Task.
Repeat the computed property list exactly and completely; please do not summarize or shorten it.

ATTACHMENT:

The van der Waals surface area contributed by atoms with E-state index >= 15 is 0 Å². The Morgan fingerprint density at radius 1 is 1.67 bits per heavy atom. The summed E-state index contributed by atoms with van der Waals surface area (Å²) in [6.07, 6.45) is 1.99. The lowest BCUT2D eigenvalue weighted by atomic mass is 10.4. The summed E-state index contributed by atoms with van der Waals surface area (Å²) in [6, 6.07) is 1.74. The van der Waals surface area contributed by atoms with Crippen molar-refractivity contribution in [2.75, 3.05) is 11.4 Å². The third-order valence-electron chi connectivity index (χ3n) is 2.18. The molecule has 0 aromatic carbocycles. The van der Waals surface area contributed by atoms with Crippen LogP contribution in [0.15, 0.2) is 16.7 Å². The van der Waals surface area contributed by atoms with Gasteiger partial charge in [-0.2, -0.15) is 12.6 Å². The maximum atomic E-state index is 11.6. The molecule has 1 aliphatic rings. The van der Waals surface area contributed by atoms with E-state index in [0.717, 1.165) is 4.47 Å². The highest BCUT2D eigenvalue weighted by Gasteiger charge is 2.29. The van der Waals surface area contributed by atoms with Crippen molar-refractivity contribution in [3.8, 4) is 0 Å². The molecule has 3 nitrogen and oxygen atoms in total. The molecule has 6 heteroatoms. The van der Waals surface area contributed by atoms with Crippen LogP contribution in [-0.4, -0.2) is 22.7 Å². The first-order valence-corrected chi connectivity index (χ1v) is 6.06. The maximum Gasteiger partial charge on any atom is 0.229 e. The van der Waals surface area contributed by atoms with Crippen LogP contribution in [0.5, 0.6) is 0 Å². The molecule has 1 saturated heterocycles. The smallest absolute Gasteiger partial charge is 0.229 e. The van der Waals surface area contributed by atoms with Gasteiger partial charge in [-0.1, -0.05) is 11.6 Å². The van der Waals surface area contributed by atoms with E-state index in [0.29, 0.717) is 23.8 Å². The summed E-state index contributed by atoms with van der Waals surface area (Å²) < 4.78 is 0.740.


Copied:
The van der Waals surface area contributed by atoms with E-state index >= 15 is 0 Å². The Morgan fingerprint density at radius 1 is 1.67 bits per heavy atom. The summed E-state index contributed by atoms with van der Waals surface area (Å²) in [6.07, 6.45) is 1.99. The lowest BCUT2D eigenvalue weighted by atomic mass is 10.4. The summed E-state index contributed by atoms with van der Waals surface area (Å²) in [6, 6.07) is 1.74. The van der Waals surface area contributed by atoms with Crippen molar-refractivity contribution in [2.75, 3.05) is 11.4 Å². The third-order valence-electron chi connectivity index (χ3n) is 2.18. The molecule has 0 aromatic carbocycles. The van der Waals surface area contributed by atoms with Crippen LogP contribution in [0.15, 0.2) is 16.7 Å². The van der Waals surface area contributed by atoms with Gasteiger partial charge in [-0.2, -0.15) is 12.6 Å². The maximum atomic E-state index is 11.6. The molecule has 1 aliphatic rings. The van der Waals surface area contributed by atoms with E-state index in [0.717, 1.165) is 4.47 Å². The highest BCUT2D eigenvalue weighted by Gasteiger charge is 2.29. The van der Waals surface area contributed by atoms with Crippen molar-refractivity contribution in [3.8, 4) is 0 Å². The molecule has 3 nitrogen and oxygen atoms in total. The molecule has 6 heteroatoms. The van der Waals surface area contributed by atoms with Crippen LogP contribution in [-0.4, -0.2) is 22.7 Å². The first-order valence-corrected chi connectivity index (χ1v) is 6.06. The maximum Gasteiger partial charge on any atom is 0.229 e. The van der Waals surface area contributed by atoms with Crippen LogP contribution in [0.5, 0.6) is 0 Å². The molecule has 1 saturated heterocycles. The smallest absolute Gasteiger partial charge is 0.229 e. The van der Waals surface area contributed by atoms with Gasteiger partial charge in [-0.1, -0.05) is 11.6 Å². The van der Waals surface area contributed by atoms with E-state index in [0.29, 0.717) is 23.8 Å². The summed E-state index contributed by atoms with van der Waals surface area (Å²) < 4.78 is 0.740.